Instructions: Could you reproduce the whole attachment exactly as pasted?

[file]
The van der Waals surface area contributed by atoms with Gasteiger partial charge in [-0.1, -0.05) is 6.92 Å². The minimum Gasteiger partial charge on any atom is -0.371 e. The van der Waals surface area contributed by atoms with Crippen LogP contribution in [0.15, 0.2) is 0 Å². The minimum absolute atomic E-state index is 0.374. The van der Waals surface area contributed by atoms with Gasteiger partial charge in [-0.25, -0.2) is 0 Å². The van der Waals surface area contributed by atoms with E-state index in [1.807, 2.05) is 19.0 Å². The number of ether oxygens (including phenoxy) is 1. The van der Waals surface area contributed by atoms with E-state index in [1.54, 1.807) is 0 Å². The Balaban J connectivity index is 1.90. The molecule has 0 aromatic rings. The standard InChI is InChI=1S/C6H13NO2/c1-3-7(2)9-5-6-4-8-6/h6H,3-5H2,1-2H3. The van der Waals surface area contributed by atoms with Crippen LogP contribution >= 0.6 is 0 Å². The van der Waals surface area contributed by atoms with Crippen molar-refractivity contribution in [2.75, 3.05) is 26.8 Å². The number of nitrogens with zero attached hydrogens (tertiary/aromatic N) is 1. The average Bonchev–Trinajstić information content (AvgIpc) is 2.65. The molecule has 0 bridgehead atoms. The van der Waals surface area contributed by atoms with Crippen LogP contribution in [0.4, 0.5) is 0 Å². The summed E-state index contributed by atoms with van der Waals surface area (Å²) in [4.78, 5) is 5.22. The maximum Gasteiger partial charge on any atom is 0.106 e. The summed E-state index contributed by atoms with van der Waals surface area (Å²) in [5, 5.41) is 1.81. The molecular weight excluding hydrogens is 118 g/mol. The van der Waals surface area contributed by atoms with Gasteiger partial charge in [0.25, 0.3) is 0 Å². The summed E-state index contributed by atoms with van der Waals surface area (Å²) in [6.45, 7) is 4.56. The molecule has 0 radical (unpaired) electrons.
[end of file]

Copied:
The van der Waals surface area contributed by atoms with Gasteiger partial charge in [-0.1, -0.05) is 6.92 Å². The minimum Gasteiger partial charge on any atom is -0.371 e. The van der Waals surface area contributed by atoms with Crippen LogP contribution in [0.15, 0.2) is 0 Å². The minimum absolute atomic E-state index is 0.374. The van der Waals surface area contributed by atoms with Gasteiger partial charge in [-0.25, -0.2) is 0 Å². The van der Waals surface area contributed by atoms with E-state index in [1.807, 2.05) is 19.0 Å². The number of ether oxygens (including phenoxy) is 1. The van der Waals surface area contributed by atoms with E-state index in [1.54, 1.807) is 0 Å². The Balaban J connectivity index is 1.90. The molecule has 0 aromatic rings. The standard InChI is InChI=1S/C6H13NO2/c1-3-7(2)9-5-6-4-8-6/h6H,3-5H2,1-2H3. The van der Waals surface area contributed by atoms with Crippen LogP contribution >= 0.6 is 0 Å². The van der Waals surface area contributed by atoms with Crippen molar-refractivity contribution in [2.75, 3.05) is 26.8 Å². The number of nitrogens with zero attached hydrogens (tertiary/aromatic N) is 1. The average Bonchev–Trinajstić information content (AvgIpc) is 2.65. The molecule has 0 bridgehead atoms. The van der Waals surface area contributed by atoms with Crippen LogP contribution in [0.4, 0.5) is 0 Å². The summed E-state index contributed by atoms with van der Waals surface area (Å²) in [4.78, 5) is 5.22. The maximum Gasteiger partial charge on any atom is 0.106 e. The summed E-state index contributed by atoms with van der Waals surface area (Å²) in [5, 5.41) is 1.81. The molecular weight excluding hydrogens is 118 g/mol. The van der Waals surface area contributed by atoms with Gasteiger partial charge in [0.25, 0.3) is 0 Å². The summed E-state index contributed by atoms with van der Waals surface area (Å²) in [6.45, 7) is 4.56. The molecule has 0 radical (unpaired) electrons.